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JAMA. 2014 Jul;312(2):171-9. doi: 10.1001/jama.2014.5559.

How to read a systematic review and meta-analysis and apply the results to patient care: users' guides to the medical literature.

Author information

1
Division of Preventive Medicine and Knowledge and Evaluation Research Unit, Mayo Clinic, Minnesota.
2
Knowledge and Evaluation Research Unit, Mayo Clinic, Rochester, Minnesota.
3
Departments of Medicine and Health Research and Policy, Stanford University School of Medicine; Department of Statistics, Stanford University School of Humanities and Sciences; and Meta-Research Innovation Center at Stanford (METRICS), Stanford University.
4
Departments of Medicine and Clinical Epidemiology and Biostatistics, McMaster University, Hamilton, Ontario, Canada.
5
Departments of Medicine and Clinical Epidemiology and Biostatistics and Population Health Research Institute, McMaster University, Hamilton, Ontario, Canada.
6
All India Institute of Medical Sciences, New Delhi.
7
Department of Internal Medicine, School of Medicine, Pontificia Universidad Católica de Chile, Santiago, Chile.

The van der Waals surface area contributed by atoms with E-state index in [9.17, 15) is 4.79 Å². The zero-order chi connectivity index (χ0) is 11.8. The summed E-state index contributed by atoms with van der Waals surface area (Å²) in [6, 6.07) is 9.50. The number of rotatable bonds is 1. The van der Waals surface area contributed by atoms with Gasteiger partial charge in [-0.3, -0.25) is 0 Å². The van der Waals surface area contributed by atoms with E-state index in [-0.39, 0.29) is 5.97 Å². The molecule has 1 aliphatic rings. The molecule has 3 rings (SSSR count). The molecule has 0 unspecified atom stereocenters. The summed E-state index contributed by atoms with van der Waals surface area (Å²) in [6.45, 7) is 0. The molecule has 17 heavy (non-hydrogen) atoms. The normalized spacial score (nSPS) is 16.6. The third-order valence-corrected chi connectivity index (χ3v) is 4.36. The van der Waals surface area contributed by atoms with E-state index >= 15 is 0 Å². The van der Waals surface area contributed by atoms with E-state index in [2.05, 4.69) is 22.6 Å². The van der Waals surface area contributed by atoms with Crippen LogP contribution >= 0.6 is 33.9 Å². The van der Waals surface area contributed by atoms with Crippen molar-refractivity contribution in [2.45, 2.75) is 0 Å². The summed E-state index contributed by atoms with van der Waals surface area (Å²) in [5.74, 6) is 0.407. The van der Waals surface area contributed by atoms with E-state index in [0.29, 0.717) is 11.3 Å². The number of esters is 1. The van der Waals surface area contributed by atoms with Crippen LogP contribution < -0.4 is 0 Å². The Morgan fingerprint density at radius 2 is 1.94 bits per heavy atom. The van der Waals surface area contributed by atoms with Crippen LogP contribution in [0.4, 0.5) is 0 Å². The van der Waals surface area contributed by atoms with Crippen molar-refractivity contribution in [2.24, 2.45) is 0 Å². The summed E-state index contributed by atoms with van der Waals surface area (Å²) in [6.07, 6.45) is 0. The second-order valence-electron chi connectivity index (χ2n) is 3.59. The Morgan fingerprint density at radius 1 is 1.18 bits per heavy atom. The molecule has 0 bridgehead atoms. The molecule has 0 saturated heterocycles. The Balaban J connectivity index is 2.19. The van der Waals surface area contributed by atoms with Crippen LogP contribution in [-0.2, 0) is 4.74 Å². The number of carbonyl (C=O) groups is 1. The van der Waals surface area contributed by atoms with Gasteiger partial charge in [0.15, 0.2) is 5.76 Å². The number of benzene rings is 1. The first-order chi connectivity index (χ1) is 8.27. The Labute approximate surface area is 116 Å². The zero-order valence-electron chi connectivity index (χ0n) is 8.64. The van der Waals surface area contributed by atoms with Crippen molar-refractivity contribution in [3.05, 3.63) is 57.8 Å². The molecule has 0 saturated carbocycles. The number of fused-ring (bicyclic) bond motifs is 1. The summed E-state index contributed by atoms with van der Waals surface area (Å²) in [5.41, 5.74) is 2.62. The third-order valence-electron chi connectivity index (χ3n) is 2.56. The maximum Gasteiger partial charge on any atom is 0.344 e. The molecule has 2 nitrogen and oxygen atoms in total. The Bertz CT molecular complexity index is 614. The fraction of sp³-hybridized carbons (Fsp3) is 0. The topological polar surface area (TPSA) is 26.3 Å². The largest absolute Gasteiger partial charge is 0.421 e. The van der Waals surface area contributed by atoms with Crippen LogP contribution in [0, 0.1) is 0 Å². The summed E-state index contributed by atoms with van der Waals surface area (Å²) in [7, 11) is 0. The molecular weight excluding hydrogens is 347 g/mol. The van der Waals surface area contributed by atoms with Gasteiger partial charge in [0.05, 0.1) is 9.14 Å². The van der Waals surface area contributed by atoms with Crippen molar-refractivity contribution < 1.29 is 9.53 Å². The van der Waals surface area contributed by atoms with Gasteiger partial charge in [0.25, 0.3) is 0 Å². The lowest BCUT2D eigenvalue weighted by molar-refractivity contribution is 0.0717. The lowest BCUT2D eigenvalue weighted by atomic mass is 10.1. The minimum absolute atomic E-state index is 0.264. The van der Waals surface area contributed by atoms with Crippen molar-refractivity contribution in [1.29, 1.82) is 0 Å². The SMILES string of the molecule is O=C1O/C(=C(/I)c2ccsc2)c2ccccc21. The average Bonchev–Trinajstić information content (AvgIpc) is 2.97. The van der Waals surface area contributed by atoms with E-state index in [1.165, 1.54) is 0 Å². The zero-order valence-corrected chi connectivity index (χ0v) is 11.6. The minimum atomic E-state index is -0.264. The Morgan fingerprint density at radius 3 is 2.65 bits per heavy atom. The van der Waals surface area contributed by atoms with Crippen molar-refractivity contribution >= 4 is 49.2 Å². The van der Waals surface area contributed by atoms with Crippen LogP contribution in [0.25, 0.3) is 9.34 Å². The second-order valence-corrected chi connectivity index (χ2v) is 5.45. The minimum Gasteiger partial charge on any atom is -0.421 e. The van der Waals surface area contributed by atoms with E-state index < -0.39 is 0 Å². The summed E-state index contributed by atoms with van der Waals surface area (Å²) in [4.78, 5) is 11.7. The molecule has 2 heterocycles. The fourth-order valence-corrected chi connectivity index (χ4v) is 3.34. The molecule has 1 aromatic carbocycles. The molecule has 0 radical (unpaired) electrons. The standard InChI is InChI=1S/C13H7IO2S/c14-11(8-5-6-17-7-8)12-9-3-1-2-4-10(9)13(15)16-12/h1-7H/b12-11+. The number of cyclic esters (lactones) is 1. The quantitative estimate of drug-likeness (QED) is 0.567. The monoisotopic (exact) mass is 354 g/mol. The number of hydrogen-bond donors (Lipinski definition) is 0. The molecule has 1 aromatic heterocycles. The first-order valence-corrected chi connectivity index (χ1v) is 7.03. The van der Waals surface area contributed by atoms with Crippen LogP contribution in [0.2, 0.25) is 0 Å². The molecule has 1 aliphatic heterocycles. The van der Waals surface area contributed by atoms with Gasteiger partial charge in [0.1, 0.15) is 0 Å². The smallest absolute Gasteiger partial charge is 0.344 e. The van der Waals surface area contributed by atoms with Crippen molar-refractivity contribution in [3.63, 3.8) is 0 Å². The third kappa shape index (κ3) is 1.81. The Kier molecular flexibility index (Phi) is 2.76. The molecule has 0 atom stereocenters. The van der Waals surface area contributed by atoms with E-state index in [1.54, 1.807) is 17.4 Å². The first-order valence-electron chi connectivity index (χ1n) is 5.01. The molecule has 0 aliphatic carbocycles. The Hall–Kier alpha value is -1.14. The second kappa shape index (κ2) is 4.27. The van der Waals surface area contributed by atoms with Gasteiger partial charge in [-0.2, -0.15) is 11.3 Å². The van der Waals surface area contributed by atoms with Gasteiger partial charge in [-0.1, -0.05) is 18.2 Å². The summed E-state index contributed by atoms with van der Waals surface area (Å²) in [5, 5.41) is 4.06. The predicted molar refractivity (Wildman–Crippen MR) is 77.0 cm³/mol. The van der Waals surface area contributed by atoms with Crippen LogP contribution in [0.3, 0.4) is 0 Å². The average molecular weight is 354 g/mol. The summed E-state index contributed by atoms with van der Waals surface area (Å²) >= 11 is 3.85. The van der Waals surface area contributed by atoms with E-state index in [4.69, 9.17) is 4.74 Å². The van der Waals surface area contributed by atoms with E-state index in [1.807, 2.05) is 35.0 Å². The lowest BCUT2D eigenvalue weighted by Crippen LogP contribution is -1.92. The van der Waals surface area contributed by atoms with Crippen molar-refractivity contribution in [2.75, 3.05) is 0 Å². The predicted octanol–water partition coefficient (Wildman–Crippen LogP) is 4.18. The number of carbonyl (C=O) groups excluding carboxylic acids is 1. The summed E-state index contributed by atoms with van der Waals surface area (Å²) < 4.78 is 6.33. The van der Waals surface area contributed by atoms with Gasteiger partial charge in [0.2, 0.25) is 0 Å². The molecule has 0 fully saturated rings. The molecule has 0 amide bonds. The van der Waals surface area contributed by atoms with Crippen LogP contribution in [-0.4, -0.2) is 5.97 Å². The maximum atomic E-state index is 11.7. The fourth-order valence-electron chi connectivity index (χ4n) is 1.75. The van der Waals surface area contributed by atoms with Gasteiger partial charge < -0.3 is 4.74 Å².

8
Evidence-Based Dentistry Unit, Faculty of Dentistry, Universidad de Chile, Santiago, Chile, and Department of Clinical Epidemiology and Biostatistics, McMaster University, Hamilton, Ontario, Canada.
9
Department Clinical Epidemiology and Biostatistics, McMaster University, Hamilton, Ontario, Canada.
10
Department of Medicine, University of British Columbia, Vancouver, British Columbia, Canada.
11
Department of Clinical Epidemiology and Biostatistics, McMaster University, Hamilton, Ontario, Canada.
12
Columbia University Medical Center, New York, New York.

Abstract

Clinical decisions should be based on the totality of the best evidence and not the results of individual studies. When clinicians apply the results of a systematic review or meta-analysis to patient care, they should start by evaluating the credibility of the methods of the systematic review, ie, the extent to which these methods have likely protected against misleading results. Credibility depends on whether the review addressed a sensible clinical question; included an exhaustive literature search; demonstrated reproducibility of the selection and assessment of studies; and presented results in a useful manner. For reviews that are sufficiently credible, clinicians must decide on the degree of confidence in the estimates that the evidence warrants (quality of evidence). Confidence depends on the risk of bias in the body of evidence; the precision and consistency of the results; whether the results directly apply to the patient of interest; and the likelihood of reporting bias. Shared decision making requires understanding of the estimates of magnitude of beneficial and harmful effects, and confidence in those estimates.

PMID:
25005654
DOI:
10.1001/jama.2014.5559
[Indexed for MEDLINE]
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